With a tenacity that is shared by few of his colleagues, he triumphed in a filibuster against President Carter's big package of labor law changes in 1978 and more recently in a rear-guard action against Senate Democrats' swan-song effort to strengthen fair housing legislation late last year.

But the job of running the Labor and Human Resources Committee (he once called it "the pits" in a conversation with reporters in Utah) makes the lonely filibuster vigils look like a legislative frolic.

The committee has jurisdiction over major health, welfare, education and employment programs and has always been a stronghold of liberals. As Hatch noted when he made his case for a budget-expanding compromise before the conferees' panel, "I chair a committee that I don't think has ever made a cut in its existence."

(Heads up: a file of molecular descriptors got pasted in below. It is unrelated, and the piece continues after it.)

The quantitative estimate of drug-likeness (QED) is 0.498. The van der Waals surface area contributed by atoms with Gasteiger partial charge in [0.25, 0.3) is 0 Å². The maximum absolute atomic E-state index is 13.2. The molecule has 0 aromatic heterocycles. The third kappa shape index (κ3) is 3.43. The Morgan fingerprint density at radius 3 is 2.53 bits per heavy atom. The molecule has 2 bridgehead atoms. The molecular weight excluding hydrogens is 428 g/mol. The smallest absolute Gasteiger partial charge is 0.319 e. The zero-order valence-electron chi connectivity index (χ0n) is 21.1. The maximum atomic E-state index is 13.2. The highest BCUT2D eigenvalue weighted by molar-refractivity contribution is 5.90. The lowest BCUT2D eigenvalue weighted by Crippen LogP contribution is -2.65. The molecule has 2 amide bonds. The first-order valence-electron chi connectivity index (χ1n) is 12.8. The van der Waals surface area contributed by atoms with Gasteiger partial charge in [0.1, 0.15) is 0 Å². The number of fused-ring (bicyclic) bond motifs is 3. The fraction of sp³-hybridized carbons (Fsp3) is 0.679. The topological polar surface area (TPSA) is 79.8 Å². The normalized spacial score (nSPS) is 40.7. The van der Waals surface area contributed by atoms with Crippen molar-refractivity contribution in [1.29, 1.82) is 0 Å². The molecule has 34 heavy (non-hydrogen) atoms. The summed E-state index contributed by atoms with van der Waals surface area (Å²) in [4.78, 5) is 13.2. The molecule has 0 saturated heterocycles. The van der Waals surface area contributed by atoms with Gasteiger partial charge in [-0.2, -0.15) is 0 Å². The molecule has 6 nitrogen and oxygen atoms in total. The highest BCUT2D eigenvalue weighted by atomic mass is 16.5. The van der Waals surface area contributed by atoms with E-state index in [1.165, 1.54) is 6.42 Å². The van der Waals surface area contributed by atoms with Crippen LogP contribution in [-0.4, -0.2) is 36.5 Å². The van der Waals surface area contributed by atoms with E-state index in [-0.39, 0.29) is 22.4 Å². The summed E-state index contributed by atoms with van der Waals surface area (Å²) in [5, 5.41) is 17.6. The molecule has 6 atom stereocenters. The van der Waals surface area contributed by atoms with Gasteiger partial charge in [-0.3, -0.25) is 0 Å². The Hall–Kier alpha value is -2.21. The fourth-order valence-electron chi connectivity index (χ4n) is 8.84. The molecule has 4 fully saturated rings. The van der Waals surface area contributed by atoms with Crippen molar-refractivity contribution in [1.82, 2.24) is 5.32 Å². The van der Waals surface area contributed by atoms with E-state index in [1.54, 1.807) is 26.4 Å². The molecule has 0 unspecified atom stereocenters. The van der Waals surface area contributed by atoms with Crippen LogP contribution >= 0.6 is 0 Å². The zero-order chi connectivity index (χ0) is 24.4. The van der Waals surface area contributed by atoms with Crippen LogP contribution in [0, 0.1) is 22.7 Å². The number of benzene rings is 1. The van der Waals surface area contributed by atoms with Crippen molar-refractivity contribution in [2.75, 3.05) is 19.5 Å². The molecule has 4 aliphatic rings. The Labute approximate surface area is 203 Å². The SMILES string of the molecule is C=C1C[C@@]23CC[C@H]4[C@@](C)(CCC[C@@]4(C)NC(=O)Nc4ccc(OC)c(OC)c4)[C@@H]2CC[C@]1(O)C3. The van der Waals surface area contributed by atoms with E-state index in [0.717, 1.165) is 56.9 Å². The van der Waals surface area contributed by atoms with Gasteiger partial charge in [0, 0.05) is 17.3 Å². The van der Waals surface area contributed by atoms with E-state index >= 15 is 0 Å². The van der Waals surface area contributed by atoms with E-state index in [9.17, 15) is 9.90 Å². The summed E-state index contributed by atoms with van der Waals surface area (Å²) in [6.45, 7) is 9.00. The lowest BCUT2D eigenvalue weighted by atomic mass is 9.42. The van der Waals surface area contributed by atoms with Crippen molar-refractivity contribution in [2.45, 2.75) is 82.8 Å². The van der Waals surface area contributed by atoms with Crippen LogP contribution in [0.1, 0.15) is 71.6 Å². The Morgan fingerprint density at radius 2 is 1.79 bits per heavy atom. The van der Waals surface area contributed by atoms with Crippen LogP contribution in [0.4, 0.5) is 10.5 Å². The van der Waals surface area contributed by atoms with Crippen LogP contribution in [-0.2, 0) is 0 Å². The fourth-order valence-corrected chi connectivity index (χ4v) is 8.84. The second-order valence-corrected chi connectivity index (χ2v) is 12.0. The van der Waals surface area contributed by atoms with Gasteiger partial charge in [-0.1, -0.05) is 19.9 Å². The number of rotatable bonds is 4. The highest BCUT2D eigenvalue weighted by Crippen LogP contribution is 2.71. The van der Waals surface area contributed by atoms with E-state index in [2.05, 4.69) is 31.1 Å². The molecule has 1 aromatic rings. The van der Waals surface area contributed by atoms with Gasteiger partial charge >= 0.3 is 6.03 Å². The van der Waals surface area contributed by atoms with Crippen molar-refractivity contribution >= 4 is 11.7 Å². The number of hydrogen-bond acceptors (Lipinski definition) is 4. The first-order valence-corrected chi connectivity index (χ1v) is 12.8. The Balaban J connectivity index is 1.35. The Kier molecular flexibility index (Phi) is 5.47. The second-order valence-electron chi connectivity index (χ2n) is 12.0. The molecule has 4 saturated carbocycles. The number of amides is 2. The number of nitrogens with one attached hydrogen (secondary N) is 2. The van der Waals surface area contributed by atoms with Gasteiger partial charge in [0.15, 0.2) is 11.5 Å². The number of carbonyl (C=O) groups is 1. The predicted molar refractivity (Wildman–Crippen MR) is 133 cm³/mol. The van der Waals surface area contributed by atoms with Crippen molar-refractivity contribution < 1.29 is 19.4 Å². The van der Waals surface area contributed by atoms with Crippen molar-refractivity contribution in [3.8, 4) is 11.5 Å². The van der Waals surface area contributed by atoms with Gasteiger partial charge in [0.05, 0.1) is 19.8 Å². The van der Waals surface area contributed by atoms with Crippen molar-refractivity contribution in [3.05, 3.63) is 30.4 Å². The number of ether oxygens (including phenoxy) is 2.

A storm center of the budget cuts, the committee has an equal number of liberal Democrats and conservative Republicans, with two Republicans of more liberal persuasion, Sens. Lowell P. Weicker Jr. (Conn.) and Robert T. Stafford (Vt.), holding the balance of power.

The result has been compromise, less than totally satisfactory to the administration, on such important issues as consolidation of many federal programs into block grants to the states, a policy change that Hatch strongly favors.